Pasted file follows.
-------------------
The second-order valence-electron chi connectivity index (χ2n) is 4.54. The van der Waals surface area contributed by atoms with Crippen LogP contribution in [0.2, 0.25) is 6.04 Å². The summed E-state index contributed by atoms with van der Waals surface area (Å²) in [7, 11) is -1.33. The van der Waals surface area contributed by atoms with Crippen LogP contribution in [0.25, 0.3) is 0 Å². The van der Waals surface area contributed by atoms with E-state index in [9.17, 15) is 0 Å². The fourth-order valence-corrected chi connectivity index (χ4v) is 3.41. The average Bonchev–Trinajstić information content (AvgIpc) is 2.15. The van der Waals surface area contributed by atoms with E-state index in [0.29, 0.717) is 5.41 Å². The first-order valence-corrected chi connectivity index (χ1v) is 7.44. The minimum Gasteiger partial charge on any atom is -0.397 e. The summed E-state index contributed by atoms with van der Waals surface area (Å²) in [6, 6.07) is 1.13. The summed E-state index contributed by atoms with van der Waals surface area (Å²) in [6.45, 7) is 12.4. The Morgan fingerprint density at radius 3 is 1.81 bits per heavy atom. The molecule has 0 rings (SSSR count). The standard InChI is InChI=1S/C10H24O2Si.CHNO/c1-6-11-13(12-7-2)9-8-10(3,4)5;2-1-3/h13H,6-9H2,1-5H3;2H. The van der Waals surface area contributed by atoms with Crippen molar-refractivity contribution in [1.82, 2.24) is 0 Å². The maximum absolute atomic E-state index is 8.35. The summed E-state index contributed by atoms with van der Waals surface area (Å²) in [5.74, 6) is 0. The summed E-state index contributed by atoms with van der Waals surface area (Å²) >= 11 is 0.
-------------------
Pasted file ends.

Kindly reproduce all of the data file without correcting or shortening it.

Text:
The second-order valence-electron chi connectivity index (χ2n) is 4.54. The van der Waals surface area contributed by atoms with Crippen LogP contribution in [0.2, 0.25) is 6.04 Å². The summed E-state index contributed by atoms with van der Waals surface area (Å²) in [7, 11) is -1.33. The van der Waals surface area contributed by atoms with Crippen LogP contribution in [0.25, 0.3) is 0 Å². The van der Waals surface area contributed by atoms with E-state index in [9.17, 15) is 0 Å². The fourth-order valence-corrected chi connectivity index (χ4v) is 3.41. The average Bonchev–Trinajstić information content (AvgIpc) is 2.15. The van der Waals surface area contributed by atoms with E-state index in [0.29, 0.717) is 5.41 Å². The first-order valence-corrected chi connectivity index (χ1v) is 7.44. The minimum Gasteiger partial charge on any atom is -0.397 e. The summed E-state index contributed by atoms with van der Waals surface area (Å²) in [6, 6.07) is 1.13. The summed E-state index contributed by atoms with van der Waals surface area (Å²) in [6.45, 7) is 12.4. The Morgan fingerprint density at radius 3 is 1.81 bits per heavy atom. The molecule has 0 rings (SSSR count). The standard InChI is InChI=1S/C10H24O2Si.CHNO/c1-6-11-13(12-7-2)9-8-10(3,4)5;2-1-3/h13H,6-9H2,1-5H3;2H. The van der Waals surface area contributed by atoms with Crippen molar-refractivity contribution in [1.82, 2.24) is 0 Å². The maximum absolute atomic E-state index is 8.35. The summed E-state index contributed by atoms with van der Waals surface area (Å²) in [5.74, 6) is 0. The summed E-state index contributed by atoms with van der Waals surface area (Å²) >= 11 is 0.